The last chapter explores another emerging alternative landscape of Chinese animation informed by the spread of digital media and technology, Chinese independent animation. For Wu, understanding the minjian as a discourse and as a mode of filmmaking is key to conceptualizing Chinese independent animation. Unlike the Western version of independent animation as animated works outside of the conventional channels of production and distribution, for Wu, Chinese independent animation participates in a broader social transformation and needs to be considered in generational terms. He highlights three domains: computer graphics researchers and animation school students, individual animators and professionals who work for private studios and commercial animation companies, and self-financed Flash practitioners and amateur animators. They all belong to the generation that has grown up and been educated with the increasing penetration of digital media within neoliberal reality and transnational virtual space (pp. 156-158). In Wu’s understanding, the whole generation of independent Chinese animators and artists (mostly youthful practitioners) who present the “new” image see themselves as both integral and alien to the “old” discourse of Chinese animation. Wu’s book ends with an appreciation of Chinese independent animation essentially as a resistant gesture within the power struggle between self-orientalism and globalization.    

This book will be of great interest to scholars and students in the fields of animation and ACG (Anime, Comic and Games) studies, post-socialist history, film and popular cultural studies, new media and communication, creative industry, China area studies, and so forth. In Wu’s historical examination, Chinese animation shared aesthetical, cultural, and ideological dynamics with film and other media forms of the time, but it was unique in its language and social lives. Wu argues that meishu film in particular, beyond a genre or a cinematic form, does have a history of its own. I see Wu’s book as a potential response to the question raised by Thomas LaMarre, “what constitutes the ‘Chinese’ aspect of Chinese animation?”[1] Both LaMarre and Wu share the view that the animations labeled Chinese are so diverse in historical, cultural, and stylistic terms that it would be hardly possible to understand the production of Chinese animation in terms of historical continuity or seamless development. Besides, as LaMarre says, “the unity of ‘Chinese’ animation, then, is neither national nor regional, and yet somehow both, much as with ‘Japanese’ animation.”[2] Wu’s book goes beyond the conventional understandings of Chinese animation as relatable to the ongoing debates over Chinese national cinema by making the following moves: first, historicizing and problematizing the “Chinese” and Chineseness embedded in Chinese animation discourse; second, addressing the ambiguity of minzu style, which is neither a synonym for the state’s cultural policy nor a nationalist discourse, but more complexly, “the process controlled and fashioned by the political authority” along with “impressive autonomous tendencies” (pp. 27); third, understanding Chinese independent animation in a new light by breaking down conventional binaries like the independent/state, art/industry, or mainstream/marginal dichotomies and complicating the key players across the professional divide.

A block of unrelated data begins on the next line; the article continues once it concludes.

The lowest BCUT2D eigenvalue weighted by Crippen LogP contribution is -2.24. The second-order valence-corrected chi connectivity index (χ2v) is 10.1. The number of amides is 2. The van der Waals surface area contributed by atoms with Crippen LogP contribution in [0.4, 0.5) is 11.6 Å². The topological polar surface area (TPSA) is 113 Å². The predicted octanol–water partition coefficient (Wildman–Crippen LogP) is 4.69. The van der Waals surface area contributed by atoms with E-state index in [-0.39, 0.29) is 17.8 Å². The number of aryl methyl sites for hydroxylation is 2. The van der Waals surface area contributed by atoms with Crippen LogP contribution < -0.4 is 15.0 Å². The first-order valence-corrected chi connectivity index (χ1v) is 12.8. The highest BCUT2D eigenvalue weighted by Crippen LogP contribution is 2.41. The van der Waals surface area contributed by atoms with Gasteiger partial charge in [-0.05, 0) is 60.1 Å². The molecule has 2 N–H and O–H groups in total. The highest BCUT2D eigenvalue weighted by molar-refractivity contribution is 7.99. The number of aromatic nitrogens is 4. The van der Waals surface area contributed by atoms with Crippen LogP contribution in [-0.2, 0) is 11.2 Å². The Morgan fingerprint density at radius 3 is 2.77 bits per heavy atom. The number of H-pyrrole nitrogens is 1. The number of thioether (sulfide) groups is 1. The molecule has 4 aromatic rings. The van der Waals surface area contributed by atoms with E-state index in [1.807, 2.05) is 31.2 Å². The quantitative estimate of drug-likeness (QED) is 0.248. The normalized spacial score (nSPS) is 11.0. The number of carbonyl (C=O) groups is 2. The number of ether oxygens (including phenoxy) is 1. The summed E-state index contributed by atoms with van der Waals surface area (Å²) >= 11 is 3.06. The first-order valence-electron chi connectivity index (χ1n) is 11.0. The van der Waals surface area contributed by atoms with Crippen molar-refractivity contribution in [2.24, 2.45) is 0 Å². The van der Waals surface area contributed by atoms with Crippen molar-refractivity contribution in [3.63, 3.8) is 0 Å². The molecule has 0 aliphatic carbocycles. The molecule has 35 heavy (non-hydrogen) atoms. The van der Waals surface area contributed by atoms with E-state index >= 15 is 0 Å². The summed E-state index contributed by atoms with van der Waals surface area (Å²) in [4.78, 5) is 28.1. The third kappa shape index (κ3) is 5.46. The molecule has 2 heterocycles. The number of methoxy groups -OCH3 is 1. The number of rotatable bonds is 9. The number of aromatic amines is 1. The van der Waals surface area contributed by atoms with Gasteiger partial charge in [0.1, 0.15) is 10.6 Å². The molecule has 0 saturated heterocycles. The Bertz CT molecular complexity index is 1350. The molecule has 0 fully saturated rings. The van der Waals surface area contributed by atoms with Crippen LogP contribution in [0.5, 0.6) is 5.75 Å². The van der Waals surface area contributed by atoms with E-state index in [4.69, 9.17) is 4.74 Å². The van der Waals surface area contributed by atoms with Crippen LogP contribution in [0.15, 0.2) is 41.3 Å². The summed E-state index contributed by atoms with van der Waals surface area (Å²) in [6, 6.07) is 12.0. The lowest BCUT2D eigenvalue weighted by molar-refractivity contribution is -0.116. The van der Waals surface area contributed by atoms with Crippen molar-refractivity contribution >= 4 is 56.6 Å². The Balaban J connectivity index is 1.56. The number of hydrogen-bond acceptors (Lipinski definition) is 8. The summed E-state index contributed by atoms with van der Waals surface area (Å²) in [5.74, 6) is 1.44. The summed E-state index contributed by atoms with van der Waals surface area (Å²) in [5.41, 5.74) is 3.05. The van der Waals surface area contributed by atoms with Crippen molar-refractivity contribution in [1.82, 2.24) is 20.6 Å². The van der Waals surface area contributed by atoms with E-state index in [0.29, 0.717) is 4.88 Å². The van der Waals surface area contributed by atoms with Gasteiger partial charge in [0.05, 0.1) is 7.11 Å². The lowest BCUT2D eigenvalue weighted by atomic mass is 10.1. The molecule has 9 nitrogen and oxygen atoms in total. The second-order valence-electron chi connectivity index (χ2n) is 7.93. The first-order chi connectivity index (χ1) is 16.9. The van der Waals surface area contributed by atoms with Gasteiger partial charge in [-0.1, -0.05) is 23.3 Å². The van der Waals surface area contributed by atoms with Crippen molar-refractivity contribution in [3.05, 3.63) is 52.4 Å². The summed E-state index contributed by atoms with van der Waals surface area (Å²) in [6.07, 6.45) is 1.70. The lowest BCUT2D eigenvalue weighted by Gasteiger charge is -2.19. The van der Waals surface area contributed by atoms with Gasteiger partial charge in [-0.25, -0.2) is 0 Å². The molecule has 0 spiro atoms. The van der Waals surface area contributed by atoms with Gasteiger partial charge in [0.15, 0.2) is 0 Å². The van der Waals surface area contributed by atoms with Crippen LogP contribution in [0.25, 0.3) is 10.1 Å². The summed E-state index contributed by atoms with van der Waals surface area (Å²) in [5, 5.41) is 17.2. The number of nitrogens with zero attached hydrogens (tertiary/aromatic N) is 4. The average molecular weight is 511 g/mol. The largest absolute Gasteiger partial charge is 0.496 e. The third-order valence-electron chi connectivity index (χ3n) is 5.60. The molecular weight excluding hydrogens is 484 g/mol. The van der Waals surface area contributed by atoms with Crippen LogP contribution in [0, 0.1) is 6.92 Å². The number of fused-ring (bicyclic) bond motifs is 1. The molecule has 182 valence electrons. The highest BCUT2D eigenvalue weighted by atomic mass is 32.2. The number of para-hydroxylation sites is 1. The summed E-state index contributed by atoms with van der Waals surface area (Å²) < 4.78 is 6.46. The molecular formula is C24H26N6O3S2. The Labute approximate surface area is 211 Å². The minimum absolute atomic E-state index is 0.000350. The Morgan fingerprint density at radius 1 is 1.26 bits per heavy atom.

What might be missing from this book and deserving of further research include the following aspects. First, we may need a more careful rethinking of Chinese animation beyond the visual.  For example, sound is not only a key component of “the Chinese School of Animation,” but also crucial to animated imagery and video in cyberspace. Second, we need a clearer explanation of what animation spectatorship means exactly and how it works differently as deployed across time. The concept of spectatorship is highly theorized in the American-European contexts but necessarily debatable in China. Third, this book calls for more specific discussions of the relationship between animation spectatorship and youth culture. How do the two define and shape each other? More analysis that can bridge Chinese animation studies and film theories is also needed. In addition, does the linear structure that this book implies work in contradiction with its own premise? The book would be a more compelling and appreciable account of Chinese animation if it could have been located in dialogue with other historiographies of Chinese cinema and intermedia practices, as well as some recent media scholarship that pioneers the interdisciplinary, boundary-crossing realm of “animating film theory.”[3]

Chinese Animation, Creative Industries, and Digital Culture is a noteworthy book in many respects. Weihua Wu invites us to see Chinese animation as “a collective political practice more than an aesthetic practice,” as “an ethnographic image more than as an array of artistic imagery” (pp. 19), the historical and theoretical writing of which is a “long march” that is never done.   

[1] Thomas LaMarre, “The Animation of China: An Interim Report,” Journal of Chinese Cinemas 11: 2 (2017): 123-139.

[2] Ibid., 124.

[3] Karen Redrobe Beckman, ed. Animating Film Theory (Durham: Duke University Press), 2014.

Bio:

Belinda Qian He is a PhD candidate in the Department of Comparative Literature, Cinema & Media at the University of Washington. Her research revolves around the historical and interdisciplinary study of East Asian cinema, photography, art, visual criminology, and display culture, associated with atrocity, violence, and witnessing. Her article on Chinese animation has recently been published by the Journal of Chinese Cinemas. Her dissertation is tentatively titled The Invention of Hostile Views: Class Struggle, Exposure, and Cinema as Show Trial in China, 1925- 1985. Her ongoing project on image and justice is funded by the Asia Art Archive and The Robert Ho Family Foundation. She is a current Mellon Fellow (2018-2019) and is co-organizing the Inter-Asian Historiophoty Research Group with Ungsan Kim and Xiaoshun Zeng.